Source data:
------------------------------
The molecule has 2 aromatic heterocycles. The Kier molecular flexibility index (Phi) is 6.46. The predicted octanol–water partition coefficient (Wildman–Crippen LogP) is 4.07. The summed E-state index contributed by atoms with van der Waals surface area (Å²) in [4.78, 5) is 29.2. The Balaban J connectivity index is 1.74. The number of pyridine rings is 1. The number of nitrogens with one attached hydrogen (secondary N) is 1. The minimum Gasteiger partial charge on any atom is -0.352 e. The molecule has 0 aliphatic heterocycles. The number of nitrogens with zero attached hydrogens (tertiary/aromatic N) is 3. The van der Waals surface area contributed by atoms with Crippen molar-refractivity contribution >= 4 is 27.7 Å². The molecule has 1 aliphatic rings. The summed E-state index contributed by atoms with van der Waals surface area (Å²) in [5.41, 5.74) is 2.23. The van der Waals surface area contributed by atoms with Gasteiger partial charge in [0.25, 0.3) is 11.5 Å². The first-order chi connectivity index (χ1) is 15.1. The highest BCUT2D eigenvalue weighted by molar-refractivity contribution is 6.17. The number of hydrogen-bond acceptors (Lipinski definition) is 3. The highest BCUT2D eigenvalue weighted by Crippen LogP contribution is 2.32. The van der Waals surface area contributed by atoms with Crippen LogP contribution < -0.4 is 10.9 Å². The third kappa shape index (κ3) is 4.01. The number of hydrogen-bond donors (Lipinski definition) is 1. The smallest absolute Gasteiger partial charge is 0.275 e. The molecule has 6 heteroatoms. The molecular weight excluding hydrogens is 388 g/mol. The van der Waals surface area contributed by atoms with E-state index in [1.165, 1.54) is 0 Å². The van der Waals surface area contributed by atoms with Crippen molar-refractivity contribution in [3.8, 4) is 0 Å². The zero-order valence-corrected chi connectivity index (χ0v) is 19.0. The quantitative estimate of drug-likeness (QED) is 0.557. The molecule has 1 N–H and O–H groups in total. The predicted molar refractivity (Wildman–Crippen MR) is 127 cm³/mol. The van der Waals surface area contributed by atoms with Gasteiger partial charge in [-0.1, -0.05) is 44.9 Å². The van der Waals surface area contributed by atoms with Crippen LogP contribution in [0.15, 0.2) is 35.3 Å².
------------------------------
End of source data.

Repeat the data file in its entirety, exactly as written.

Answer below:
The molecule has 2 aromatic heterocycles. The Kier molecular flexibility index (Phi) is 6.46. The predicted octanol–water partition coefficient (Wildman–Crippen LogP) is 4.07. The summed E-state index contributed by atoms with van der Waals surface area (Å²) in [4.78, 5) is 29.2. The Balaban J connectivity index is 1.74. The number of pyridine rings is 1. The number of nitrogens with one attached hydrogen (secondary N) is 1. The minimum Gasteiger partial charge on any atom is -0.352 e. The molecule has 0 aliphatic heterocycles. The number of nitrogens with zero attached hydrogens (tertiary/aromatic N) is 3. The van der Waals surface area contributed by atoms with Crippen molar-refractivity contribution >= 4 is 27.7 Å². The molecule has 1 aliphatic rings. The summed E-state index contributed by atoms with van der Waals surface area (Å²) in [5.41, 5.74) is 2.23. The van der Waals surface area contributed by atoms with Gasteiger partial charge in [0.25, 0.3) is 11.5 Å². The first-order chi connectivity index (χ1) is 15.1. The highest BCUT2D eigenvalue weighted by molar-refractivity contribution is 6.17. The number of hydrogen-bond acceptors (Lipinski definition) is 3. The highest BCUT2D eigenvalue weighted by Crippen LogP contribution is 2.32. The van der Waals surface area contributed by atoms with Crippen LogP contribution < -0.4 is 10.9 Å². The third kappa shape index (κ3) is 4.01. The number of hydrogen-bond donors (Lipinski definition) is 1. The smallest absolute Gasteiger partial charge is 0.275 e. The molecule has 6 heteroatoms. The molecular weight excluding hydrogens is 388 g/mol. The van der Waals surface area contributed by atoms with E-state index in [1.165, 1.54) is 0 Å². The van der Waals surface area contributed by atoms with Crippen molar-refractivity contribution in [3.8, 4) is 0 Å². The zero-order valence-corrected chi connectivity index (χ0v) is 19.0. The quantitative estimate of drug-likeness (QED) is 0.557. The molecule has 1 N–H and O–H groups in total. The predicted molar refractivity (Wildman–Crippen MR) is 127 cm³/mol. The van der Waals surface area contributed by atoms with Gasteiger partial charge in [-0.1, -0.05) is 44.9 Å². The van der Waals surface area contributed by atoms with Crippen LogP contribution in [0.15, 0.2) is 35.3 Å².